|08-06-2004, 09:29 AM||#1 (permalink)|
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Roadless rule puzzles governor
Roadless rule puzzles governor
By WHITNEY ROYSTER
Star-Tribune environmental reporter Friday, August 06, 2004
JACKSON -- Confused about what the proposed roadless rule means for Wyoming and its national forests?
Join the governor.
Gov. Dave Freudenthal said Thursday the Bush administration's proposed rule to eliminate Clinton-era protections on forests' roadless areas "may not be as evil as some people see it, nor as good as others see it."
Further, the governor doesn't know how the plan is "a step forward" and allows states meaningful participation.
"As near as I can tell, the feds are transferring a kind of political planning responsibility without any of the authority, and frankly without probably some of the information you might need to make the decision," he said.
Freudenthal said the state does not have the resources or the expertise to go into national forests and determine what areas should be included as roadless areas. And, he said because the U.S. secretary of agriculture is accepting petitions from the states to include an areas as roadless for only 18 months after the rule is enacted, petitions will largely surround lands currently under scrutiny.
"My fear is what ends up getting looked at are the sort of pressure points of the time period ... as opposed to the more traditional forest planning process that goes over a period of years," he said. "We may or may not have the information we need to make the decisions. It goes to them and they decide if they like the petition. They retain all the decision making so it's unclear to me where this is a step forward from what we really wanted, which was to get rid of the roadless rule and go back and do it in the context of the general forest planning process."
Governors, particularly in the West, have been trying to work with Forest Service managers to develop forest plans that incorporate local input. But others say land management decisions on federal land should rest with the entire country and should not be unduly influenced by the states.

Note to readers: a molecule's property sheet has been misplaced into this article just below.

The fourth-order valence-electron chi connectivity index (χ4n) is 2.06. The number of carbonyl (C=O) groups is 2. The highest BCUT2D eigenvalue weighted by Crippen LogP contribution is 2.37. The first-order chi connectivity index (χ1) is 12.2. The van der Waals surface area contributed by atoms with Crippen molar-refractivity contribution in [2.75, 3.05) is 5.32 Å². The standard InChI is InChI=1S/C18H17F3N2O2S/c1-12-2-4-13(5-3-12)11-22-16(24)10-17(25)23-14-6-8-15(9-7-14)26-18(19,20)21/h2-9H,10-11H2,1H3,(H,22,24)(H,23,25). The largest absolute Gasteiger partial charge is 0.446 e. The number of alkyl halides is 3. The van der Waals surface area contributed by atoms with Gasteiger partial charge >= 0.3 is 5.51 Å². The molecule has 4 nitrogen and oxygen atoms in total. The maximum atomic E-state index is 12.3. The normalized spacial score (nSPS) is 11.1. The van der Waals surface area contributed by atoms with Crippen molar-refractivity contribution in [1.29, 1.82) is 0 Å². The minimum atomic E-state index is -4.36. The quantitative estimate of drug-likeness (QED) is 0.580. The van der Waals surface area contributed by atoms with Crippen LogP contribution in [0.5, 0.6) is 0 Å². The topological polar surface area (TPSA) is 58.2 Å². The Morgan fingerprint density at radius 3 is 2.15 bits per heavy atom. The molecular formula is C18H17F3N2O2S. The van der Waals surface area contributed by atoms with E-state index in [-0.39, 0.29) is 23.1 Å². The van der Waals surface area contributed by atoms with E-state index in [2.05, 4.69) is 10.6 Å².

The rule, announced July 12, strips roadless protection on 58.5 million acres of forest nationwide. But, those roadless areas are then managed under forest plans. Those plans may have protections of their own and dictate if roadless areas are to be managed for wilderness qualities or for human disturbance.
Further, state governors can petition the secretary of agriculture to include areas for pristine management. Governors can also petition to redraw boundaries around roadless areas to incorporate more or less as protected areas.
But the agriculture secretary can deny those requests, and any validated requests still have to go through environmental analysis -- both of which are troubling to Freudenthal.
"I wonder if this is just adding on a layer," he said. "It's not quite clear to me whether this is a step forward or if it's just dragging more people into a complicated area."
The governor said he has been receiving e-mails, primarily from conservation groups, saying the rule is a bad idea. He said none of the e-mails have detailed what the rule entails.
"Maybe there's more to this," he said, "but maybe there's not."
Environmental reporter Whitney Royster can be reached at (307) 734-0260 or at firstname.lastname@example.org.
"Obama could probably eat a baby in the Rose Garden on camera and his zombies would cheer."